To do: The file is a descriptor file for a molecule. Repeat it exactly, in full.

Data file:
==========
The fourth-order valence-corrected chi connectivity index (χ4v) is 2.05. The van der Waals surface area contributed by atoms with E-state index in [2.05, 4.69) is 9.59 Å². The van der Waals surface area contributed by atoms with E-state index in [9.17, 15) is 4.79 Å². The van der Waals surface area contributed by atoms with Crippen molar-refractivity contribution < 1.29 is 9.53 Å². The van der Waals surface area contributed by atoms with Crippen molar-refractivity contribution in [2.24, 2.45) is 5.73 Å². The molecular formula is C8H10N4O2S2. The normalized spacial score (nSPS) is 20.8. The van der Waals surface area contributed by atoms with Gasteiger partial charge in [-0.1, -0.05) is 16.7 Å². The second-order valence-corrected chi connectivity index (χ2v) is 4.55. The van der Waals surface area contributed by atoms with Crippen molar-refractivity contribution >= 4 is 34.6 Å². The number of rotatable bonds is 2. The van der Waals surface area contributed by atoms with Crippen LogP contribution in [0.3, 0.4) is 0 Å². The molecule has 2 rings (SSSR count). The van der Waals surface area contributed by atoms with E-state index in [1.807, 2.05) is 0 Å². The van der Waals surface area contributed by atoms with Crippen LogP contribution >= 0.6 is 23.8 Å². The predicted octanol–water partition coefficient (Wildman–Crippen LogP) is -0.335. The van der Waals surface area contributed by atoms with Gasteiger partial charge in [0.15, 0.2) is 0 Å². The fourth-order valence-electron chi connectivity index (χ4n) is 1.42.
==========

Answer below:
The fourth-order valence-corrected chi connectivity index (χ4v) is 2.05. The van der Waals surface area contributed by atoms with E-state index in [2.05, 4.69) is 9.59 Å². The van der Waals surface area contributed by atoms with E-state index in [9.17, 15) is 4.79 Å². The van der Waals surface area contributed by atoms with Crippen molar-refractivity contribution < 1.29 is 9.53 Å². The van der Waals surface area contributed by atoms with Crippen molar-refractivity contribution in [2.24, 2.45) is 5.73 Å². The molecular formula is C8H10N4O2S2. The normalized spacial score (nSPS) is 20.8. The van der Waals surface area contributed by atoms with Gasteiger partial charge in [-0.1, -0.05) is 16.7 Å². The second-order valence-corrected chi connectivity index (χ2v) is 4.55. The van der Waals surface area contributed by atoms with Crippen molar-refractivity contribution >= 4 is 34.6 Å². The number of rotatable bonds is 2. The van der Waals surface area contributed by atoms with Crippen LogP contribution in [0.3, 0.4) is 0 Å². The molecule has 2 rings (SSSR count). The van der Waals surface area contributed by atoms with E-state index in [1.807, 2.05) is 0 Å². The van der Waals surface area contributed by atoms with Crippen LogP contribution >= 0.6 is 23.8 Å². The predicted octanol–water partition coefficient (Wildman–Crippen LogP) is -0.335. The van der Waals surface area contributed by atoms with Gasteiger partial charge in [0.15, 0.2) is 0 Å². The fourth-order valence-electron chi connectivity index (χ4n) is 1.42.